I’ve been looking for Ushant for many years, in second hand bookstores on multiple continents. After trawling several in New York a couple of months ago, I decided to take to the internet instead and – using abebooks – found a physical bookshop who had a copy only a short journey across the city from where I sleep in Toronto. Back from America, I quickly went and collected it.
What is Ushant? Who is Conrad Aiken? Why did I – Scott Manley Hadley – want to read this book so much? I’ll answer those questions now.
Ushant is a pretentious literary memoir. It is written in the third person using a cod Modernist form. Conrad Aiken was a third rate writer and here he indiscriminately writes about his encounters with first, second, third and unquantifiable-rate writers, one of whom is Malcolm Lowry.
I sought out Ushant to learn more about Lowry, and also knowing that other literary figures would appear too. I had no direct interest in Aiken and I still don’t. TS Eliot is mentioned quite a bit and Ezra Pound pops up more than once, but everyone else who recurs is a nobody. Tbh Aiken is a nobody: I have only encountered his name in works by and about Lowry.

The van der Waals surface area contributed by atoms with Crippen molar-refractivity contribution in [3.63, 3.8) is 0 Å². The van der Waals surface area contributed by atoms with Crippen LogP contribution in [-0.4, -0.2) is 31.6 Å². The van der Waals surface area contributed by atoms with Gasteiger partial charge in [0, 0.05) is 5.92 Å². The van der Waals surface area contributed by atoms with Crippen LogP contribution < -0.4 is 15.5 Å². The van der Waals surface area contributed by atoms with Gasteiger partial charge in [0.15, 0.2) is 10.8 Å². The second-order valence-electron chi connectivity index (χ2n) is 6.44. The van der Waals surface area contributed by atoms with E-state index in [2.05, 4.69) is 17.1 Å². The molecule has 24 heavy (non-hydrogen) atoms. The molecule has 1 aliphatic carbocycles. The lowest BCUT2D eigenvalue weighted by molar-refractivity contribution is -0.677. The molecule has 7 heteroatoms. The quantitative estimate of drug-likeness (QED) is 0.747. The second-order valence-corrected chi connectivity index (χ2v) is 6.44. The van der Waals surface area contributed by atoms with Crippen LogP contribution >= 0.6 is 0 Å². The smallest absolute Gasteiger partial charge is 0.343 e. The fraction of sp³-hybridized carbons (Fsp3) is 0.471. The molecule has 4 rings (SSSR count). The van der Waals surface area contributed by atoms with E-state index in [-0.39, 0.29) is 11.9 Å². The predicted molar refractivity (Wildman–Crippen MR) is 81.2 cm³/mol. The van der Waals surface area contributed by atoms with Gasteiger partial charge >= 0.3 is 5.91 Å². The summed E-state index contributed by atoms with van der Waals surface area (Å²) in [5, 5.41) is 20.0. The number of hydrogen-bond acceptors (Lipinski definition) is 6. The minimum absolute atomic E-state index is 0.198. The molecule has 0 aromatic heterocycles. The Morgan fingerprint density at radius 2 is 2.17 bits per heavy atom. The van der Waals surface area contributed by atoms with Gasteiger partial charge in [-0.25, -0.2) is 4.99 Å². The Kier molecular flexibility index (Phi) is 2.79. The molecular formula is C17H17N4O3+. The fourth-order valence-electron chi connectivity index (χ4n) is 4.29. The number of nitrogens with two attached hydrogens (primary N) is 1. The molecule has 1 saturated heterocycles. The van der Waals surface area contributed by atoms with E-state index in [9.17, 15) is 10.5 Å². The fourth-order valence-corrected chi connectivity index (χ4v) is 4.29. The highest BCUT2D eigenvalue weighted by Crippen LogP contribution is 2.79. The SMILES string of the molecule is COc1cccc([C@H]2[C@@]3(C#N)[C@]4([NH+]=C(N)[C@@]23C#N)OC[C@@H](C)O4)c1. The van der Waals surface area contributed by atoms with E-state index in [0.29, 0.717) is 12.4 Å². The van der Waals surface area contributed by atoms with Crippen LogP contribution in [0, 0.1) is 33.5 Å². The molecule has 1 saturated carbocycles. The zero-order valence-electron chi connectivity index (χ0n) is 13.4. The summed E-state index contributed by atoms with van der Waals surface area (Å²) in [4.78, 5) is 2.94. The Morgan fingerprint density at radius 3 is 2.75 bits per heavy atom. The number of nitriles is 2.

Conrad Aiken was Malcolm Lowry’s undergraduate idol, an American writer who, when approached by Lowry’s affluent parents, agreed to take Lowry on as a mentee for a Summer.
Aiken took on this job of [basically] babysitting because he, like Lowry, was a shiftless alcoholic waster who didn’t think through his actions. Lowry, of course, would become a much better writer and certainly the only one of the pair to have any lasting reputation, but he continued to idolise Aiken throughout his life. Quite the opposite of Hemingway’s treatment of his mentors.
I asked myself as I read this dull memoir: Would I have grown out of my undergraduate heroes if I’d met them and they’d been nice to me?
If – let’s give examples – Bret Easton Ellis and/or Martin Amis had befriended me when I was 20, would I still be reading and praising their work despite having grown up psychologically and creatively? It’s difficult to say, but I fear Lowry suggests a yes…